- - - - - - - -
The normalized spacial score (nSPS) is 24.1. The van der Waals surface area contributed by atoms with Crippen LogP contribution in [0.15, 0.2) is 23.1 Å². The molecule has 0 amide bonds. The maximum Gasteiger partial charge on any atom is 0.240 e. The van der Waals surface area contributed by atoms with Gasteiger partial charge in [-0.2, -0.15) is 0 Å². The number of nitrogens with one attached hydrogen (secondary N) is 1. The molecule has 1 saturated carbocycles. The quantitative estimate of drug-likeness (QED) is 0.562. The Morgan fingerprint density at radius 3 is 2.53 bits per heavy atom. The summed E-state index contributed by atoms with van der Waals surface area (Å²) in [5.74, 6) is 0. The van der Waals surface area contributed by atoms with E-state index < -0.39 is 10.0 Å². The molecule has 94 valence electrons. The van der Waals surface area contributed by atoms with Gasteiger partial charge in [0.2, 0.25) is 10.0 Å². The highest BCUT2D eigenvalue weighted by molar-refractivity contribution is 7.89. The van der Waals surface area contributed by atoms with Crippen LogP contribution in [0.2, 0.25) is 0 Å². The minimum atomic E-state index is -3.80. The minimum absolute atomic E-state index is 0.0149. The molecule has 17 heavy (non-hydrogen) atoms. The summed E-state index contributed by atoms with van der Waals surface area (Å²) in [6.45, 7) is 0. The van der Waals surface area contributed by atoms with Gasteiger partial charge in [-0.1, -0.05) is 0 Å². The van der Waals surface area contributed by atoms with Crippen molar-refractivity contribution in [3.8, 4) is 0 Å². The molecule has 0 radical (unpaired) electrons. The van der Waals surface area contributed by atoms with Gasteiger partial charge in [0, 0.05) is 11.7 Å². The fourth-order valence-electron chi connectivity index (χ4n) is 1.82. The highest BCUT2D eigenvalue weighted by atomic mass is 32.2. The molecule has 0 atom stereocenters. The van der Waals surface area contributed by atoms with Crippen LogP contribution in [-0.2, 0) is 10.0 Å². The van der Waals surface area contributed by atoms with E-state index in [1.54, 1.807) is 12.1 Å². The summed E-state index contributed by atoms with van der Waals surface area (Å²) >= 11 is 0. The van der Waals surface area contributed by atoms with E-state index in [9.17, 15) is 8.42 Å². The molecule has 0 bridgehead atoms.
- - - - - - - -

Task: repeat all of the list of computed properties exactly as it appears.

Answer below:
The normalized spacial score (nSPS) is 24.1. The van der Waals surface area contributed by atoms with Crippen LogP contribution in [0.15, 0.2) is 23.1 Å². The molecule has 0 amide bonds. The maximum Gasteiger partial charge on any atom is 0.240 e. The van der Waals surface area contributed by atoms with Gasteiger partial charge in [-0.2, -0.15) is 0 Å². The number of nitrogens with one attached hydrogen (secondary N) is 1. The molecule has 1 saturated carbocycles. The quantitative estimate of drug-likeness (QED) is 0.562. The Morgan fingerprint density at radius 3 is 2.53 bits per heavy atom. The summed E-state index contributed by atoms with van der Waals surface area (Å²) in [5.74, 6) is 0. The van der Waals surface area contributed by atoms with E-state index < -0.39 is 10.0 Å². The molecule has 94 valence electrons. The van der Waals surface area contributed by atoms with Gasteiger partial charge in [0.2, 0.25) is 10.0 Å². The highest BCUT2D eigenvalue weighted by molar-refractivity contribution is 7.89. The van der Waals surface area contributed by atoms with Crippen LogP contribution in [0.2, 0.25) is 0 Å². The minimum atomic E-state index is -3.80. The minimum absolute atomic E-state index is 0.0149. The molecule has 17 heavy (non-hydrogen) atoms. The summed E-state index contributed by atoms with van der Waals surface area (Å²) in [6.45, 7) is 0. The van der Waals surface area contributed by atoms with Gasteiger partial charge in [-0.1, -0.05) is 0 Å². The van der Waals surface area contributed by atoms with Crippen molar-refractivity contribution in [3.8, 4) is 0 Å². The molecule has 0 radical (unpaired) electrons. The van der Waals surface area contributed by atoms with Gasteiger partial charge in [0, 0.05) is 11.7 Å². The fourth-order valence-electron chi connectivity index (χ4n) is 1.82. The highest BCUT2D eigenvalue weighted by atomic mass is 32.2. The molecule has 0 atom stereocenters. The van der Waals surface area contributed by atoms with Crippen LogP contribution in [-0.2, 0) is 10.0 Å². The van der Waals surface area contributed by atoms with E-state index in [1.54, 1.807) is 12.1 Å². The summed E-state index contributed by atoms with van der Waals surface area (Å²) >= 11 is 0. The van der Waals surface area contributed by atoms with E-state index in [9.17, 15) is 8.42 Å². The molecule has 0 bridgehead atoms.